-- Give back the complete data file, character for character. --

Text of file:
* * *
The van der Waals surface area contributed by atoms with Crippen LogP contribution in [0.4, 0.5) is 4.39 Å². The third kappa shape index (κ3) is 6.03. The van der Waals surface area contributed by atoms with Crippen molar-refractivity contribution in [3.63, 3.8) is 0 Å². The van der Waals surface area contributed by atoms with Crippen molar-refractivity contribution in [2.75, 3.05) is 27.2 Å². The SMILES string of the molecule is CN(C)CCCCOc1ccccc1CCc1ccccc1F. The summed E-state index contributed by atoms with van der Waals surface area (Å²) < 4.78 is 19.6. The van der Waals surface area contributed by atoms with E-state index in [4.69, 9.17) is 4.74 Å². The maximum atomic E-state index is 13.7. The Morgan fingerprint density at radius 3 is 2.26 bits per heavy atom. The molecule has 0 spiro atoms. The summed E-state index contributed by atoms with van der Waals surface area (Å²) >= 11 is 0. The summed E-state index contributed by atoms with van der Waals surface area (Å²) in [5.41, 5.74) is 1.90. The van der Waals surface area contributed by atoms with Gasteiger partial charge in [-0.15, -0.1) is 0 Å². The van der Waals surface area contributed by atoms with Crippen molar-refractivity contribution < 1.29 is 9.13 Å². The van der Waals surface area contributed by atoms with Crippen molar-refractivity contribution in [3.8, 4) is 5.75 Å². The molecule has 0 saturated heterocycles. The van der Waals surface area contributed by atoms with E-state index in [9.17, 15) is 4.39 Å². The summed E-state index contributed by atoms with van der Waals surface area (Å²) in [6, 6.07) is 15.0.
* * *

The van der Waals surface area contributed by atoms with Crippen LogP contribution in [0.4, 0.5) is 4.39 Å². The third kappa shape index (κ3) is 6.03. The van der Waals surface area contributed by atoms with Crippen molar-refractivity contribution in [3.63, 3.8) is 0 Å². The van der Waals surface area contributed by atoms with Crippen molar-refractivity contribution in [2.75, 3.05) is 27.2 Å². The SMILES string of the molecule is CN(C)CCCCOc1ccccc1CCc1ccccc1F. The summed E-state index contributed by atoms with van der Waals surface area (Å²) < 4.78 is 19.6. The van der Waals surface area contributed by atoms with E-state index in [4.69, 9.17) is 4.74 Å². The maximum atomic E-state index is 13.7. The Morgan fingerprint density at radius 3 is 2.26 bits per heavy atom. The molecule has 0 spiro atoms. The summed E-state index contributed by atoms with van der Waals surface area (Å²) >= 11 is 0. The summed E-state index contributed by atoms with van der Waals surface area (Å²) in [5.41, 5.74) is 1.90. The van der Waals surface area contributed by atoms with Gasteiger partial charge in [-0.15, -0.1) is 0 Å². The van der Waals surface area contributed by atoms with Crippen molar-refractivity contribution < 1.29 is 9.13 Å². The van der Waals surface area contributed by atoms with Crippen molar-refractivity contribution in [3.8, 4) is 5.75 Å². The molecule has 0 saturated heterocycles. The van der Waals surface area contributed by atoms with E-state index in [9.17, 15) is 4.39 Å². The summed E-state index contributed by atoms with van der Waals surface area (Å²) in [6, 6.07) is 15.0.